The development of language and English is at the heart of everything we do at Eliot Bank. We want our children to leave primary school as confident and skilled readers, writers, listeners and communicators. Emphasis on this starts in Nursery and continues right the way through to Year 6.
For phonics and early reading, the children at Eliot Bank follow the Little Wandle Letters and Sounds Revised scheme. Starting in Reception, children will read in small groups with an adult, where the focus is on decoding, prosody and comprehension. For more information about the way we teach phonics and early reading, use the link below:
When children are learning to read, it is imperative that they practise independently with fully decodable books, which are matched to their secure phonic knowledge. In Reception and the beginning of year 1, we will use Big Cat Collins books and e-books to support this early reading practice.
The children will also bring home a book which you can share with them to encourage a love of reading. As the children become more proficient at reading through Key Stage 1, they will have the opportunity to choose from a wider variety of books, including high-quality picture books and short novels. Reading records are provided to children and include a variety of activities to support the love of books at home. These journals also provide parents with a means of communicating their child’s reading progress and habits at home with the class teacher.
Children receive short, fun daily sessions to develop their phonic knowledge. From EYFS to Key Stage 1, children are supported with their decoding skills for reading and writing in daily systematic synthetic phonic sessions. At Eliot Bank, we use the synthetic phonics programme, Little Wandle Letters and Sounds Revised progression which ensures children build on their growing knowledge of the alphabetic code mastering phonics to read and spell as they move through the school. We also link handwriting and spellings to our daily phonics teaching. This phonic resource will also be used for Rapid Catch up for children in Year 2 and above who require extra support.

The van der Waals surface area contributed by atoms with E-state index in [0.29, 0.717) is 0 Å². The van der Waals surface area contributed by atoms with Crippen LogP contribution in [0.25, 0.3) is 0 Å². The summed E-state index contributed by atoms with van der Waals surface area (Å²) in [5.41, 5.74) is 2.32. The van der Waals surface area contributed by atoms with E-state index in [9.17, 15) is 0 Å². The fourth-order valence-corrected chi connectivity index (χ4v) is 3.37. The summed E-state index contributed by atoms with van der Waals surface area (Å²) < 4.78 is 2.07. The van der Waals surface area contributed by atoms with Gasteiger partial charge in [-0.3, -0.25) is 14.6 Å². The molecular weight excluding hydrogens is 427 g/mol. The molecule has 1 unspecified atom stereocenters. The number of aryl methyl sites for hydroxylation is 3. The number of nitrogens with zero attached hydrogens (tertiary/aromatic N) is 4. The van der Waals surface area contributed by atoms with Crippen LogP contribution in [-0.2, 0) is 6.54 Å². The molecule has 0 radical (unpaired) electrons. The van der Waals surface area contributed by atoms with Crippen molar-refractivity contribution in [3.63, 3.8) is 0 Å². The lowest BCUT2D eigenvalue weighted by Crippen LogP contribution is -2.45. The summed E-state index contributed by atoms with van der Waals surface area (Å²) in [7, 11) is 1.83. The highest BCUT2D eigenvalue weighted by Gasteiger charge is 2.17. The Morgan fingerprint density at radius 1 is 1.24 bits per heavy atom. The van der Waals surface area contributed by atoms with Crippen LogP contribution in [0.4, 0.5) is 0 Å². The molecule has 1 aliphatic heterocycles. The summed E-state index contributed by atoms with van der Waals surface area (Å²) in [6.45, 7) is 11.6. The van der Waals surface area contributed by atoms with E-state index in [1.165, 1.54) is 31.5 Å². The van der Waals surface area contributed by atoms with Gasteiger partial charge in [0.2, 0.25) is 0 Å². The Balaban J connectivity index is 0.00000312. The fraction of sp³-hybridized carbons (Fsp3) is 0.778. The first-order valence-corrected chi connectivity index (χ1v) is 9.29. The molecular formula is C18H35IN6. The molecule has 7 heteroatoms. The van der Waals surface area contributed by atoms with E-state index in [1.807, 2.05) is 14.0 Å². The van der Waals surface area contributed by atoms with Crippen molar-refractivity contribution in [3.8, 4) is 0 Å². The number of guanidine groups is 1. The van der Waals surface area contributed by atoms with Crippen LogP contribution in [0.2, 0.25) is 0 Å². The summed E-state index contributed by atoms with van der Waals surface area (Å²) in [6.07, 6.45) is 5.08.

Writing is taught through Talk for Writing: an approach which develops speaking, listening, vocabulary and grammar as well as children’s creative writing skills. It has had a huge impact on our children’s literacy skills; their ability to be successful storytellers and the quality of their writing is astounding because of it. The method focuses on children learning quality texts off by heart so that rich language and structure is embedded and built upon in every year group. A range of fiction and non-fiction genres are taught throughout the year and writing toolkits are established so that children are aware of the features of different text types.
We have a handwriting policy which is based on the cursive script. This is also taught in short sessions 2 – 3 times a week. Once children have mastered the joins, handwriting is linked to spellings.
Carla Crosbie, English Team Leader
Literacy Assessment Standards
Throughout the year, your child’s attainment will be judged against the criteria set out in the year group-equivalent Standard. This on-going judgement will identify what children have achieved and what they need to do next.